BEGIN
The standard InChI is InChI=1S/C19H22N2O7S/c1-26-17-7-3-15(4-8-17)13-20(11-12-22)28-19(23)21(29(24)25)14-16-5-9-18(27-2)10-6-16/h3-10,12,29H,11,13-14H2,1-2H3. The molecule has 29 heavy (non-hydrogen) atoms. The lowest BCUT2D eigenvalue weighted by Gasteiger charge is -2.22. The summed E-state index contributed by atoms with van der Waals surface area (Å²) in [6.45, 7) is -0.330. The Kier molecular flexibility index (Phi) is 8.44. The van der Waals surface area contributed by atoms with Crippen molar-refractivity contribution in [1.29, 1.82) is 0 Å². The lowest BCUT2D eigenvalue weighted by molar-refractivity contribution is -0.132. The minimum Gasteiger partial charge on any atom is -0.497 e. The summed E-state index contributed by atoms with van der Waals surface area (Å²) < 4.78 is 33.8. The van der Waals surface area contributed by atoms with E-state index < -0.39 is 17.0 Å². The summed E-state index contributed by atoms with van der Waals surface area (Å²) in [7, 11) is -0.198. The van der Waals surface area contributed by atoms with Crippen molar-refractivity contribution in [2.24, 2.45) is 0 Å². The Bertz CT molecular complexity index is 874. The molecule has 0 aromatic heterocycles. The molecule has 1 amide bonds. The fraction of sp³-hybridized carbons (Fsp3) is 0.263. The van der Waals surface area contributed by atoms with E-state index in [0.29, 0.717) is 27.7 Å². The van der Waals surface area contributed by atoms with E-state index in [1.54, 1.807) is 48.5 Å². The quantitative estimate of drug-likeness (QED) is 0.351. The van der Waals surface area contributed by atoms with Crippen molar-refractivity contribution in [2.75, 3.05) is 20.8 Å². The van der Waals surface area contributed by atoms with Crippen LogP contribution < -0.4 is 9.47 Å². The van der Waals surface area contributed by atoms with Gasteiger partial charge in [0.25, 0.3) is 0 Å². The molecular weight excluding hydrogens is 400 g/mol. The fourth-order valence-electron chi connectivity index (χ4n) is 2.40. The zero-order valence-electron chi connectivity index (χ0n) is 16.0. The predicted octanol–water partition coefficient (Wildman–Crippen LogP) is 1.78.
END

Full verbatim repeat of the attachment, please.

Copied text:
The standard InChI is InChI=1S/C19H22N2O7S/c1-26-17-7-3-15(4-8-17)13-20(11-12-22)28-19(23)21(29(24)25)14-16-5-9-18(27-2)10-6-16/h3-10,12,29H,11,13-14H2,1-2H3. The molecule has 29 heavy (non-hydrogen) atoms. The lowest BCUT2D eigenvalue weighted by Gasteiger charge is -2.22. The summed E-state index contributed by atoms with van der Waals surface area (Å²) in [6.45, 7) is -0.330. The Kier molecular flexibility index (Phi) is 8.44. The van der Waals surface area contributed by atoms with Crippen molar-refractivity contribution in [1.29, 1.82) is 0 Å². The lowest BCUT2D eigenvalue weighted by molar-refractivity contribution is -0.132. The minimum Gasteiger partial charge on any atom is -0.497 e. The summed E-state index contributed by atoms with van der Waals surface area (Å²) < 4.78 is 33.8. The van der Waals surface area contributed by atoms with E-state index < -0.39 is 17.0 Å². The summed E-state index contributed by atoms with van der Waals surface area (Å²) in [7, 11) is -0.198. The van der Waals surface area contributed by atoms with Crippen molar-refractivity contribution in [2.24, 2.45) is 0 Å². The Bertz CT molecular complexity index is 874. The molecule has 0 aromatic heterocycles. The molecule has 1 amide bonds. The fraction of sp³-hybridized carbons (Fsp3) is 0.263. The van der Waals surface area contributed by atoms with E-state index in [0.29, 0.717) is 27.7 Å². The van der Waals surface area contributed by atoms with E-state index in [1.54, 1.807) is 48.5 Å². The quantitative estimate of drug-likeness (QED) is 0.351. The van der Waals surface area contributed by atoms with Crippen molar-refractivity contribution in [2.75, 3.05) is 20.8 Å². The van der Waals surface area contributed by atoms with Crippen LogP contribution < -0.4 is 9.47 Å². The van der Waals surface area contributed by atoms with Gasteiger partial charge in [0.25, 0.3) is 0 Å². The molecular weight excluding hydrogens is 400 g/mol. The fourth-order valence-electron chi connectivity index (χ4n) is 2.40. The zero-order valence-electron chi connectivity index (χ0n) is 16.0. The predicted octanol–water partition coefficient (Wildman–Crippen LogP) is 1.78.